• How organisations can help workers to ascertain when they have been duped
Professor Brian Littlechild, Associate Head of School of Nursing, Midwifery and Social Work, University of Hertfordshire

Question and answer session




Identifying and managing risk

  • Assessing risk and decision making to ensure the safety of a child or young person
  • The use of a virtual world in which practitioners can safely reflect on the risks, challenges and complexities faced when 'judgement calls' have to be made
  • Locating the virtual world within a training tool that draws on game technology to help social workers and other practitioners manage situations where parents or carers are resistant, obstructive, deceptive or uncooperative
Jonathan Davies, Senior Lecturer Child Protection and Project Leader Maritime City, University of Greenwich
Ryan Flynn, Principal Lecturer in Games and Multi-Media Technology, School of Computing & Mathematical Sciences, Greenwich University

Where resistance is illness! The impact on parents with mental health problems ability to engage in the child welfare system

  • Recognising where uncooperative or deceitful behaviour may be a result of a parental mental health problem
  • Protecting the rights of children without violating the human rights of parents
  • Ensuring adults with mental health problems are empowered to serve as parents
  • Parental ‘grooming’ of professionals
  • Inter agency communication - preventing or resolving tension between safeguarding children and safeguarding adults departments
Mark Sloman, Mental Health Social Worker and Approved Mental Health Professional, Somerset Partnership NHS Foundation Trust

Question and answer session


Afternoon refreshments


Accepting families’ cultural differences within the framework of the law: Dilemmas outlined and explored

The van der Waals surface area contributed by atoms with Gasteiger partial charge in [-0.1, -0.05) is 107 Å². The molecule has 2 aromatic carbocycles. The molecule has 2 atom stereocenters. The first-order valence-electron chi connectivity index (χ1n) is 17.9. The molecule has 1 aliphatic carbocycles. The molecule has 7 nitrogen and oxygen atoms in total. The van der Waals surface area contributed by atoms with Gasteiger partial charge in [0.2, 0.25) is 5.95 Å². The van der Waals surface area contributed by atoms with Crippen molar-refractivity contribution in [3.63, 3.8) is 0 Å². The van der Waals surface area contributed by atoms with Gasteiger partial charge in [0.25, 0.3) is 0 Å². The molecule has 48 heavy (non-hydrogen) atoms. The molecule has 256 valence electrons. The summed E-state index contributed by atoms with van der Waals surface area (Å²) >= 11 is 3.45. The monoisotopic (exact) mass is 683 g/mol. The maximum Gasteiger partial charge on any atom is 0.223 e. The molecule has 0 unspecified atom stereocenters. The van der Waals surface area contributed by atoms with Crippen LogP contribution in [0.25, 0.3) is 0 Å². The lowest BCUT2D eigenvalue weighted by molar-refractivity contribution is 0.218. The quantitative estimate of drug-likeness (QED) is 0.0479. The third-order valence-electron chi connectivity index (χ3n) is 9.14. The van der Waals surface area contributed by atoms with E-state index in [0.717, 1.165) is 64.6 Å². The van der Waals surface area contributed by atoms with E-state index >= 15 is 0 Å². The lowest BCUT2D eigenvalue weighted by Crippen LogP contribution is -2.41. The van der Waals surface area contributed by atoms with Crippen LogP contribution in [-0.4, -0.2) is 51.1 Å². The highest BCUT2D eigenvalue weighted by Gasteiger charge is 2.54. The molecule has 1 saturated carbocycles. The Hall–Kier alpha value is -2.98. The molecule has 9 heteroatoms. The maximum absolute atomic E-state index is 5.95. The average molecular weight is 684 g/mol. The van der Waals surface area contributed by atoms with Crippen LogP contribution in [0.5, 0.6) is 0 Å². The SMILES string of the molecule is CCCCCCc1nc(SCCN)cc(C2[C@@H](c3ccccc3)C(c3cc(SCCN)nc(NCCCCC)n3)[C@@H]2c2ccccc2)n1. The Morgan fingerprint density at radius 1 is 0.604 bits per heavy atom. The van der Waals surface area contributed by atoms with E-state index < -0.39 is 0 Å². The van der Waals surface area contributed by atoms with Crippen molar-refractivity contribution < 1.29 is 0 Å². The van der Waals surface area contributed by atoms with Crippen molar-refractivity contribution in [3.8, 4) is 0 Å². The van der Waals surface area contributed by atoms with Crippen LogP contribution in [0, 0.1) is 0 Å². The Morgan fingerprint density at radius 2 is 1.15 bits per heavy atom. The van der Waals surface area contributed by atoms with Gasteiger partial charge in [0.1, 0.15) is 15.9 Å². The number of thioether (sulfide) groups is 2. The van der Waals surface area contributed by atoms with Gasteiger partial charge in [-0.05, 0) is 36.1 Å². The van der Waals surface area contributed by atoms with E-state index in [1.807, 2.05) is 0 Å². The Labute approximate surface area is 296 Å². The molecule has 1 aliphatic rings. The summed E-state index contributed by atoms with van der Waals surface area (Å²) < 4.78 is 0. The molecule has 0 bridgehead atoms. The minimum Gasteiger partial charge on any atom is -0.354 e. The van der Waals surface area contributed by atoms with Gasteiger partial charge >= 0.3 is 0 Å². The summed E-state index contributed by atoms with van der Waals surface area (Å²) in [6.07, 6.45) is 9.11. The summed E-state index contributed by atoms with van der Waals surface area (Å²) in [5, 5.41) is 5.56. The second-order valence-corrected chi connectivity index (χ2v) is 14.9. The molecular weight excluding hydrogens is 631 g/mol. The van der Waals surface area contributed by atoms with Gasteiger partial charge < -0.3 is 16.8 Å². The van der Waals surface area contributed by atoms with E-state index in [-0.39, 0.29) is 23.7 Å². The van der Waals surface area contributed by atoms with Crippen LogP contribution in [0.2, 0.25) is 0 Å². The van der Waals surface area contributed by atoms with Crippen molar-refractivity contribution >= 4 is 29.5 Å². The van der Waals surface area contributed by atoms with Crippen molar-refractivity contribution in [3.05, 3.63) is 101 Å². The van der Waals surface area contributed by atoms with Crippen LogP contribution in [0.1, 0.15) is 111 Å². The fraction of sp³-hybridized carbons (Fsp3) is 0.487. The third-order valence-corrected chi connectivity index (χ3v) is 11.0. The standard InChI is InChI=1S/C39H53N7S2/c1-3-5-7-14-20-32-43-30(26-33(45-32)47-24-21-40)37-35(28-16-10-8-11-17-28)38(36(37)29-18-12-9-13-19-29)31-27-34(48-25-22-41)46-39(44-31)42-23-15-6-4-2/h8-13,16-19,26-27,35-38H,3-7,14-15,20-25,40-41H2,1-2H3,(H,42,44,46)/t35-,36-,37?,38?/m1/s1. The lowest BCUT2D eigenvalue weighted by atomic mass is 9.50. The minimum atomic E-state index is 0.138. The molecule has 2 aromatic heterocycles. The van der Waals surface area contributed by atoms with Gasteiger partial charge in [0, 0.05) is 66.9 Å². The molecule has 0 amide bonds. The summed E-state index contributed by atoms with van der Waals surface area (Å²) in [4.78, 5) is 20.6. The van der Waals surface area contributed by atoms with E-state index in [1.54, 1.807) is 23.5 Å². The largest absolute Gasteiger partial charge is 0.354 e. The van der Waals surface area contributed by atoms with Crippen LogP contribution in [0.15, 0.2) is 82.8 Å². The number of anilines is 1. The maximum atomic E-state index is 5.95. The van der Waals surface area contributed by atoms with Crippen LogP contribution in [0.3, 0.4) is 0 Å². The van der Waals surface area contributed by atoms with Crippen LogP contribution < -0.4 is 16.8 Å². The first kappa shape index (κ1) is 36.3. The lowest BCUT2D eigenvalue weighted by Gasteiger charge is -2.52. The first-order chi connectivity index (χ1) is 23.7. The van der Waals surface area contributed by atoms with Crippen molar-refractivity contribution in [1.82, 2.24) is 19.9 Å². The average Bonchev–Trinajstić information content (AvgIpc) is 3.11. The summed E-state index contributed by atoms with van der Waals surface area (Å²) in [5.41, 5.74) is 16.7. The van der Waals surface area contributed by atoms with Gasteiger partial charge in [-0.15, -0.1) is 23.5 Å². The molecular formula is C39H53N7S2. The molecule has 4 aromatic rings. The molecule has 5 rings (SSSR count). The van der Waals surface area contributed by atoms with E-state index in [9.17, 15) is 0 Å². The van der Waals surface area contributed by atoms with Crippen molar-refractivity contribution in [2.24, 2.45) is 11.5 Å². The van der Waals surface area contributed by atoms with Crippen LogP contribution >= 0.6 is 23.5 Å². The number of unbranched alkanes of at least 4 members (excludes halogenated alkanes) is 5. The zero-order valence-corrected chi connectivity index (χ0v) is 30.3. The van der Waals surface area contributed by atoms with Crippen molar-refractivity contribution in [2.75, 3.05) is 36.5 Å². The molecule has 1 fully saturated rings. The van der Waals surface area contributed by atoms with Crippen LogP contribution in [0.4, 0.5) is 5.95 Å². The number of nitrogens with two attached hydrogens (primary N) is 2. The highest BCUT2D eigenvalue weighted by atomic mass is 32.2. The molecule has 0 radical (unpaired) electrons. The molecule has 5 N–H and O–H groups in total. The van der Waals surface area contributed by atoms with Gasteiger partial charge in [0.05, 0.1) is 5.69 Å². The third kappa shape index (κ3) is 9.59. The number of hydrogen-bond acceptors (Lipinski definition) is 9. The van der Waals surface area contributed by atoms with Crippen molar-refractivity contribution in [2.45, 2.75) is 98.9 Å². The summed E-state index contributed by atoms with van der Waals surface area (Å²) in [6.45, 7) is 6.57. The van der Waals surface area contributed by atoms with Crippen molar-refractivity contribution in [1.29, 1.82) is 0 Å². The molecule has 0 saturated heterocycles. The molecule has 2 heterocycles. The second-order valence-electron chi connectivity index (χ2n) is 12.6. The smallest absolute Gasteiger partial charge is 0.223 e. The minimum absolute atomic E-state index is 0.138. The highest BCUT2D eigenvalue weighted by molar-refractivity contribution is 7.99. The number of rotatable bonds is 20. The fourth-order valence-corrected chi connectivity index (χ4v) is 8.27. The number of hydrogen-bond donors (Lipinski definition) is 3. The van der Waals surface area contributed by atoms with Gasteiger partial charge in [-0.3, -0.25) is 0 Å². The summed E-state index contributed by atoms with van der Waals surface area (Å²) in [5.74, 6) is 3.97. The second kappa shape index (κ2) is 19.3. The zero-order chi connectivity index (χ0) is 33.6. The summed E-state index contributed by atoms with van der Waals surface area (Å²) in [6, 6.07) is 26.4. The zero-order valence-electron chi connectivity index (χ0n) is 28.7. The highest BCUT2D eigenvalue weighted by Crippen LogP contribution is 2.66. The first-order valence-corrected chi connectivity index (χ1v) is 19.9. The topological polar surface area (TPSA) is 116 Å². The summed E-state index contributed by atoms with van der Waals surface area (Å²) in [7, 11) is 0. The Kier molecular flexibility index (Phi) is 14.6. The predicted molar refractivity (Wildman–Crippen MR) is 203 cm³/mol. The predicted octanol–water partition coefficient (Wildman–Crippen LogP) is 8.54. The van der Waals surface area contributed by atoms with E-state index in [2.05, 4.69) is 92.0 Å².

• Understanding how best to relate to families from diverse cultures
  • Recognising where value judgements can get in the way of your ability to accurately assess parenting
  • Avoiding judging families based on your own cultural norms and assumptions
  • Knowing when it is appropriate to intervene in situations, and where cultural practice should be respected
Perdeep Gill, Independent Safeguarding Advisor and Consultant

Best practice case study

This session will follow a real-life case study where social workers have encountered obstructive and manipulative parents, but through the application of best practice and effective multi-agency working, teams have successfully resolved the issues and improved outcomes for the children concerned.  The studies will cover:

  • The nature of the parents’ lack of cooperation
  • How relevant agencies worked together to counter the resistant behaviour
  • What the outcomes were for the children and families concerned
Ian Vinall, Area Head of Children's Service, Children, Schools and Families Directorate, Surrey County Council

Question and answer session


Chair’s closing remarks and end of conference

The organisers reserve the right to change the programme, speakers or venue should circumstances require.

Agenda will be announced shortly.